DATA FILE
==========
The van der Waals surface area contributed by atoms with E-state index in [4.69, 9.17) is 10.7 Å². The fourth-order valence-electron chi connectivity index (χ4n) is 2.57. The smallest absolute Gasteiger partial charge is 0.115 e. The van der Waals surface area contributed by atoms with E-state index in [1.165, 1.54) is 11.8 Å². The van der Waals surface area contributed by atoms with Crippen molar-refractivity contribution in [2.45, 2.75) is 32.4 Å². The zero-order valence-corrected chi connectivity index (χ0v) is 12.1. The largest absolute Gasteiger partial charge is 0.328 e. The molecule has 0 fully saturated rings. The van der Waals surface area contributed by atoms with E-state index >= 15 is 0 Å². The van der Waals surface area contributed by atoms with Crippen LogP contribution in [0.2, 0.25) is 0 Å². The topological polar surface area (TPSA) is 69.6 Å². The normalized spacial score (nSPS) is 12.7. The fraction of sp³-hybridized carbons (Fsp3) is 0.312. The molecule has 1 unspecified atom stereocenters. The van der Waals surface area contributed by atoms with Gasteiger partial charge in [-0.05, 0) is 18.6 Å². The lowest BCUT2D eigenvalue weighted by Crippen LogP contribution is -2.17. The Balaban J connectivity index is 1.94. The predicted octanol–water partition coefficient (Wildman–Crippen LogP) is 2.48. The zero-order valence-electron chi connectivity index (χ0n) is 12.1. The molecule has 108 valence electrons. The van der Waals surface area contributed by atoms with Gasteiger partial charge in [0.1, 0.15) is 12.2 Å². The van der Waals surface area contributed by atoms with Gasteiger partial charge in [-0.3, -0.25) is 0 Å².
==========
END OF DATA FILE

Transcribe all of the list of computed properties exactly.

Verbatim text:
The van der Waals surface area contributed by atoms with E-state index in [4.69, 9.17) is 10.7 Å². The fourth-order valence-electron chi connectivity index (χ4n) is 2.57. The smallest absolute Gasteiger partial charge is 0.115 e. The van der Waals surface area contributed by atoms with E-state index in [1.165, 1.54) is 11.8 Å². The van der Waals surface area contributed by atoms with Crippen molar-refractivity contribution in [2.45, 2.75) is 32.4 Å². The zero-order valence-corrected chi connectivity index (χ0v) is 12.1. The largest absolute Gasteiger partial charge is 0.328 e. The molecule has 0 fully saturated rings. The van der Waals surface area contributed by atoms with E-state index >= 15 is 0 Å². The van der Waals surface area contributed by atoms with Crippen LogP contribution in [0.2, 0.25) is 0 Å². The topological polar surface area (TPSA) is 69.6 Å². The normalized spacial score (nSPS) is 12.7. The fraction of sp³-hybridized carbons (Fsp3) is 0.312. The molecule has 1 unspecified atom stereocenters. The van der Waals surface area contributed by atoms with Gasteiger partial charge in [-0.05, 0) is 18.6 Å². The lowest BCUT2D eigenvalue weighted by Crippen LogP contribution is -2.17. The Balaban J connectivity index is 1.94. The predicted octanol–water partition coefficient (Wildman–Crippen LogP) is 2.48. The zero-order valence-electron chi connectivity index (χ0n) is 12.1. The molecule has 108 valence electrons. The van der Waals surface area contributed by atoms with Gasteiger partial charge in [0.1, 0.15) is 12.2 Å². The van der Waals surface area contributed by atoms with Gasteiger partial charge in [-0.3, -0.25) is 0 Å².